What a difference 2 days make, 48 little hours.
Well after having rubbish weather on the drive up, Lochaline today was a cracker, sunshine, flat seas, even the vis wasn't that bad (2-3 meters), as I understand it the South and East coasts didn't fare quite so well today, at least those who got blown out now know where all their sun went.
First dive was an orientation dive on the Wreck, dropping down the shot into the gloom me and Daniel (my buddy) spied the keel first, we swam up it towards the bows before doubling back and investigating some of the other features (see my intro course wasn't all wasted),although some of them were tagged I couldn't make out the writting on the map that we had taped to our slates so it was only once on the surface that we could confirm that where we thought we were, we then swam towards the stern, finding this time somethign that looked like it might be part of the wreck but it was untagged and my buddy was getting low on air (I was on a twinset so I had loads) so we decided to head back, after about 35 minutes or so we started our ascent.
After a quick return to the dive centre for some lunch we had a briefing on the first set of tasks we had to do, putting in the permanent control points, or at least dropping them near the site, they are made from 25l yellow tubs filled with scrap iron and concrete and take 2 to comfortably lift them on the surface, so hopefully once in place they shouldn't move.
The previous dive one of the teams had placed a "baby" shot using a reel and a small lift bag a short way from the rest of the wreck where the falling control points wouldn't land on anything that we were there to study/preserve!
After much manoeuvring by the boast each of the heavy yellow tubs were pushed over the side at the "baby" shot point, and we prepared to dive.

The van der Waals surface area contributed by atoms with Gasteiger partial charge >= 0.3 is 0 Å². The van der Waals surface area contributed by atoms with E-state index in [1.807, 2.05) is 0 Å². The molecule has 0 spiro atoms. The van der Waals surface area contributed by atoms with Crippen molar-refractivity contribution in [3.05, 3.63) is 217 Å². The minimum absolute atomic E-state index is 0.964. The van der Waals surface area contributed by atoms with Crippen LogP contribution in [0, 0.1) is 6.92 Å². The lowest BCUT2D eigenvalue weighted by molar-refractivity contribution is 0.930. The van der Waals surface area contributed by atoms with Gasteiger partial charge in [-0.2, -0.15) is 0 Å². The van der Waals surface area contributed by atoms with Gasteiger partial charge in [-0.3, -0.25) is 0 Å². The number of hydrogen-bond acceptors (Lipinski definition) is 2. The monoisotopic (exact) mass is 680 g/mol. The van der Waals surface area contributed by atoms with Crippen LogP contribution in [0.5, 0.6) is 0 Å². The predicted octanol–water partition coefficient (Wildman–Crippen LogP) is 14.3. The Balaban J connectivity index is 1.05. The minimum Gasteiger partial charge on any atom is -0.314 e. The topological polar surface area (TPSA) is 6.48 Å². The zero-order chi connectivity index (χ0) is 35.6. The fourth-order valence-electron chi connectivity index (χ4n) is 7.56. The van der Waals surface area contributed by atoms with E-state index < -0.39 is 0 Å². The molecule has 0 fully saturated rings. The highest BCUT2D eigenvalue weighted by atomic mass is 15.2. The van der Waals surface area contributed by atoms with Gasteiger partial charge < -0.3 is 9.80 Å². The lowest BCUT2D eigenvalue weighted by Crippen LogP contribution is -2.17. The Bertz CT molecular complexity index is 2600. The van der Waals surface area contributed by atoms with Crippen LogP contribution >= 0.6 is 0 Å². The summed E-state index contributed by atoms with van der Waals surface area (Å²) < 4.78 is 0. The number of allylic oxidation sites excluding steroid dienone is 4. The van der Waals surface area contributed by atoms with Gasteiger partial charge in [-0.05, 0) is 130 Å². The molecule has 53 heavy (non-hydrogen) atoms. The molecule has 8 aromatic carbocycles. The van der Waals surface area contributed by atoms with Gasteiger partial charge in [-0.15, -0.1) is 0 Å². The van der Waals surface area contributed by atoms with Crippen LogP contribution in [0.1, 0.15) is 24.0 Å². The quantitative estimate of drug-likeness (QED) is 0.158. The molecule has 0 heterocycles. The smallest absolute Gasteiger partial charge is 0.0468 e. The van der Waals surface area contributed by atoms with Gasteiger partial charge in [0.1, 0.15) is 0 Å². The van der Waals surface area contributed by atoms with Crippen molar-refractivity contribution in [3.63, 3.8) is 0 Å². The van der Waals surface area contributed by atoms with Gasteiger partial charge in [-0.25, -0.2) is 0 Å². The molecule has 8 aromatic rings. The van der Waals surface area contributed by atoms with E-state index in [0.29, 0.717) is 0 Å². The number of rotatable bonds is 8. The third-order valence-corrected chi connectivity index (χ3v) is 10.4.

After a briefing on using lift bags (a few of ushad never used them before) me and
"the other Stephen" kitted up to jump in first, we looked a little like the "Evolution of diving" him in his ABLJ (including suicide bottle - I resisted the urge to play Dive Buddy Polaris), drysuit without a dump valve and regs older than me (well maybe), Me in twinset + wing with HID canister torch, but all of our kit got the job done with is the important bit.
We ascended down the main shot with the current running a fair bit carrying the lift bag and a 12l with an airgun for inflating the lift bag then fought against the current and made our way to the baby shot. "Bugger where the hell are the control points?", after a second or 2 of scratching heads we realised that that the current must have moved the liftbag on the end on the baby shot a fair ways from the weight at the bottom so dropped the cylinder and headed off in the direction of the current, this was the last bit of easy finning we got!
After some swimming in circles (and almost climbing up the cliff out of the water) we eventually spied one of the big yellow shapes coming out of the gloom, great, ok how many have we got here, 1, 2, 3, 4, erm 5, excellent all 6, all in a neat group. (The other) Stephen swims off towards where we think the baby shot (and the inflation cylinder) must be.
Once there he picked up the cylinder swam off to set-up the lift bag on the first control point whilst I proceed to slowly drag the "baby" shot to the location of the pile of control points to make the life a bit easier for the following divers (whilst the reel and liftbag at the end where quite baby, the shot itself wasn't).
After some trouble with the valve on the lift bag we finally managed to slowly "walk" first control point into place, with all the searching and dragging of stuff about against the current we were both on minimum gas and so we swam back to the shot for our ascent.
After we were up and we briefed the next pair of divers (Rich and Daniel) about what they would find down there they jumped in, unfortunately because of some problems with a mask and getting the lift bag filled, they didn't manage to get anymore in place (me and the other Stephen having already bagsied the closest one already ;-).
So the third and final pair went in, Claire and Peter, of course having a women on the team meant that they managed to get 2 control points in their correct places (although apparently not in the places that Claire thought they were), having been slightly disorientated due to the silt kicked up moving the heavy concrete and iron points, they sent up an SMB and ascended on that, as an indication of the strength of the current they were probably 50m away from the wreck they eventually surfaced after their safety stop!
So then back to the Dive Centre for tea and medals!
2 dives on tyre gas one of which involved lugging heavy things around and the fantastic dinner at the centre I'll certainly sleep well tonight!